Re: [netconf] ietf crypto types - permanently hidden

"Rob Wilton (rwilton)" <rwilton@cisco.com> Wed, 01 May 2019 10:17 UTC

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From: "Rob Wilton (rwilton)" <rwilton@cisco.com>
To: Kent Watsen <kent+ietf@watsen.net>
CC: "netconf@ietf.org" <netconf@ietf.org>, Martin Bjorklund <mbj@tail-f.com>
Thread-Topic: [netconf] ietf crypto types - permanently hidden
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Date: Wed, 1 May 2019 10:17:27 +0000
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Subject: Re: [netconf] ietf crypto types - permanently hidden
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Hi Kent,

I’m slightly lost here, so my comments may not be that helpful 😊

I don’t understand why do we need an explicit action to create/install the key?  In particular, why can’t there just be a regular (intend based) configuration leaf that is “use-system-defined-key”?  The key values could be reported in <intended> and/or <operational>, suitably protected via NACM, or they could be kept entirely hidden.

I also agree with Martin/Andy that it is highly desirable to allow a device to be configured with a single configuration input file, provided from <startup> or <edit-config|data>.  I think that anything that would require, or encourage, multiple RPC interactions to setup the device would seem to be a big backwards step in terms of device management.

I’m not opposed to RPCs or actions to manage hidden keys on the device if:

(i)               these don’t get written to <running> (because they are not regular configuration), and

(ii)              there is a sensible/secure mechanism to configure the device without requiring any extra RPCs/actions to configure the device.  I.e. the RPCs/actions should only be used for exceptional management of the keys on the device.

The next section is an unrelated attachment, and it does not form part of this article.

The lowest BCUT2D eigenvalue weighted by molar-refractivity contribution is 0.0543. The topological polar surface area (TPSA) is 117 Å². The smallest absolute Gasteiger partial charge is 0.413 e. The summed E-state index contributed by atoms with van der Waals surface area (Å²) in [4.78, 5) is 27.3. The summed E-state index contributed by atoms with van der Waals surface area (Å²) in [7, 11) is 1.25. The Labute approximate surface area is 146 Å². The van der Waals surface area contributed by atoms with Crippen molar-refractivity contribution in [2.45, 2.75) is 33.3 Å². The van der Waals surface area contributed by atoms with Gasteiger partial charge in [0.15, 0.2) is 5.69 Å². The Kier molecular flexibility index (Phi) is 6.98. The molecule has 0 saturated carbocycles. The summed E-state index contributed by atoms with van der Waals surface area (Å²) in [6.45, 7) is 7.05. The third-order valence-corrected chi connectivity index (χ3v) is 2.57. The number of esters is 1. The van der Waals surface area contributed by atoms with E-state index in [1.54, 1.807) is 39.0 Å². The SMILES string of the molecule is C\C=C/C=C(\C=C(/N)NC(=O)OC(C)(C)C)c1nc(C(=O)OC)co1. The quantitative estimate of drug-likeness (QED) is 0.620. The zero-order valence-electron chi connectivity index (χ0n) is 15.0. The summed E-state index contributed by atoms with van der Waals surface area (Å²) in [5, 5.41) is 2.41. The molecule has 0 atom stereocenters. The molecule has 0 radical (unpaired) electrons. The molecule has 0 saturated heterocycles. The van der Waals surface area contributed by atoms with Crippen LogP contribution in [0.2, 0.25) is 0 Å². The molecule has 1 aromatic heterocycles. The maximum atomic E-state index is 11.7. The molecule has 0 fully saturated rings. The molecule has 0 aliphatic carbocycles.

Thanks,
Rob


From: netconf <netconf-bounces@ietf.org>; On Behalf Of Kent Watsen
Sent: 30 April 2019 18:57
To: Martin Bjorklund <mbj@tail-f.com>;
Cc: netconf@ietf.org
Subject: Re: [netconf] ietf crypto types - permanently hidden




I (still) object to this.  Actions shouldn't create config.  We
already have generic protcol operations to do this.  We go from a
document-oriented configuration model towards a command-oriented
model.  Not good.  In RESTCONF, the generic methods support things
like ETags, which I suspect you don't want to replicate in this
action?   Will the action support all error-options of edit-config,
like rollback-on-error?

The specifics for how this could work would need to be defined.  Given that it is a special case, I think that we could constrain it heavily and target simple solution.   Depending how much text is required to describe it, it might be good to define an extension statement that could be placed on the actions.  While an extension statement may seem like it opens the gates for general use, we could further define the extension statement as being something that MUST NOT be used when general purpose operations are suitable such that, at least with the IETF, it could only be used in extraordinary circumstances.